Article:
When a district court has discretion to dismiss or retain a declaratory judgment claim, guidance for making that determination is found in Brillhart and its progeny. Dizol , 133 F.3d at 1223. The primary factors a court should consider are: (1) avoiding needless determination of state law issues; (2) discouraging litigants from filing declaratory actions as a means of forum shopping; and (3) avoiding duplicative litigation. Id. at 1225. " Essentially, the district court 'must balance concerns of judicial administration, comity, and fairness to the litigants.'" Am. States Ins. Co. v. Kearns , 15 F.3d 142, 144 (9th Cir. 1994) (quoting Chamberlain v. Allstate Ins. Co. , 931 F.2d 1361, 1367 (9th Cir. 1991)).
Regarding the first Brillhart factor, this controversy is likely to be resolved under state law.  In similar cases, where " the sole basis of jurisdiction is diversity of citizenship," the Ninth Circuit has stated that " the federal interest is at its nadir." Cont'l Cas. Co. v. Robsac Indus. , 947 F.2d 1367, 1371 (9th Cir. 1991) overruled on other grounds by Dizol , 133 F.3d 1220. Here, where the case could be decided under Virginia or District of Columbia law, and no compelling federal interests are at stake, the first Brillhart factor is especially strong.
Turning to the second Brillhart factor, the Ninth Circuit has described this factor as relating to " the 'defensive' or 'reactive' nature of a federal declaratory judgment suit." Digregorio , 811 F.2d at 1254 n. 4. If a declaratory judgment suit is " defensive or reactive" or it is merely to obtain " a tactical advantage," that would justify a decision not to exercise jurisdiction. Cont'l Cas. Co. , 947 F.2d at 1371.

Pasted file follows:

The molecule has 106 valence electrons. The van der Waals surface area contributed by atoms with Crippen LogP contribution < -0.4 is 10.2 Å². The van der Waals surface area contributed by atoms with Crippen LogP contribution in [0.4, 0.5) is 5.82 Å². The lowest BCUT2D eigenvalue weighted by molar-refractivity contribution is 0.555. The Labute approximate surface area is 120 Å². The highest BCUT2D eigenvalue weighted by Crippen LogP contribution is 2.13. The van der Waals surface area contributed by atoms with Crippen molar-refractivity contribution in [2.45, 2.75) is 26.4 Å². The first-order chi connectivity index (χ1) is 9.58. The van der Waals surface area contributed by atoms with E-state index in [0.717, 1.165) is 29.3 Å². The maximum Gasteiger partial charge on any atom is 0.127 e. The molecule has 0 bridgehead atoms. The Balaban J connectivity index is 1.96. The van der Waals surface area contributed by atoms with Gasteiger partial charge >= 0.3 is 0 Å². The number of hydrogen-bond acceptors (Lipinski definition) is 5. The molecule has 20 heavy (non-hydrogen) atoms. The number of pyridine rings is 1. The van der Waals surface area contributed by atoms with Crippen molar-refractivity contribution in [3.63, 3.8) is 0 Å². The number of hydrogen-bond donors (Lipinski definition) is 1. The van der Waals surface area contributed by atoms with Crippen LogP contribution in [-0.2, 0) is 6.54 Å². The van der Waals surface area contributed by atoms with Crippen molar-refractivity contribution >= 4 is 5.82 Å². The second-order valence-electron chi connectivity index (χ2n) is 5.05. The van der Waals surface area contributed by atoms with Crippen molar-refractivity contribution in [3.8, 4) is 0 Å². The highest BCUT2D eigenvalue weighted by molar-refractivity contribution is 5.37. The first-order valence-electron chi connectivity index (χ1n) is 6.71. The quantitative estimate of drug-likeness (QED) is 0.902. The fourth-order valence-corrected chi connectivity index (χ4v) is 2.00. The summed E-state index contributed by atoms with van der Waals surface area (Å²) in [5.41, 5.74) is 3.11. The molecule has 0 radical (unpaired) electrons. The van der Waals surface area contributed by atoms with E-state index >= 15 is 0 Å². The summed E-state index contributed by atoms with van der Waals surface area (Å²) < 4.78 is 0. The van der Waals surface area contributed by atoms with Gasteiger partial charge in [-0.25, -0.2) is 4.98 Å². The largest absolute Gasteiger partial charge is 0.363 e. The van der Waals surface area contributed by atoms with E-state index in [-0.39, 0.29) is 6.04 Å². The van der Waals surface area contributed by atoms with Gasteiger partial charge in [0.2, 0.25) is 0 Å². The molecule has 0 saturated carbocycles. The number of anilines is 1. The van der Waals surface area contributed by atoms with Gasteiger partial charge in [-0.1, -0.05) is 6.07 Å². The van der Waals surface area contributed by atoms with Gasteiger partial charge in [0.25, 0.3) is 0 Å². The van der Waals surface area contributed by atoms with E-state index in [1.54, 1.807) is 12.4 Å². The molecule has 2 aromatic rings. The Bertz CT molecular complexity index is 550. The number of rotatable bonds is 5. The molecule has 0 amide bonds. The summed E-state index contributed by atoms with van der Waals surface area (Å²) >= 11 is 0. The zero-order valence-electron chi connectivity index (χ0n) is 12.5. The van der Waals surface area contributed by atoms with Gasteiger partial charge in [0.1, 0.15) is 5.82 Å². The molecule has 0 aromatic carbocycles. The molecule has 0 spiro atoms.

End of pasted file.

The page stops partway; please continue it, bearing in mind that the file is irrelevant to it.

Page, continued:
Here, each party contends that the other is engaged in forum shopping. IFWP argues that SpeedConnect has chosen Idaho because it is inconvenient for IFWP, as all of its partners reside far from Idaho. SpeedConnect argues that IFWP seeks to
have the case dismissed merely so it can gain tactical advantage in Virginia. The Court " declines the parties' invitation to referee their finger-pointing match." R.R. St. & Co. Inc. v. Transp. Ins. Co. , 656 F.3d 966, 981 (9th Cir. 2011). Filing a lawsuit required SpeedConnect to choose a forum. Merely filing a suit " in anticipation of state court litigation, is not in itself improper anticipatory litigation or otherwise abusive 'forum shopping.'" Sherwin-Williams Co. v. Holmes Cnty. , 343 F.3d 383, 391 (5th Cir. 2003). IFWP has offered no indication that SpeedConnect will have a perceived tactical advantage from litigating in a federal forum. At most, Idaho provides SpeedConnect with a neutral forum with jurisdiction to hear its case. SpeedConnect was also not reactive in filing in Idaho because, at the time of filing, there was no alternative state court suit. Overall, SpeedConnect's choice of forum does not rise to the level of forum shopping discouraged by Brillhart.
The final Brillhart factor is mainly concerned with whether the questions in the controversy can " better be settled in the proceeding pending in the state court." State Auto Ins. Companies v. Summy , 234 F.3d 131, 133 (3d Cir. 2000) (quoting Brillhart v. Excess Insurance Co. of America , 316 U.S. 491, 495, 62 S.Ct. 1173, 86 L.Ed. 1620 (1942)). Here, there is no pending state court proceeding for the Court to consider, " but the absence of a parallel state proceeding is not necessarily dispositive; the potential for such a proceeding may suffice." Golden Eagle Ins. Co. v. Travelers Companies , 103 F.3d 750, 754 (9th Cir. 1996) overruled on other ground s by Dizol , 133 F.3d 1220. IFWP asserts that the instant case might not resolve all defenses or eliminate all possible claims involving these parties. Though that might be the case, IFWP provides no evidence of a potential alternative proceeding that could be brought. The instant controversy can likely be resolved by a determination of the applicability and legality of IFWP's lease provision in relation to SpeedConnect.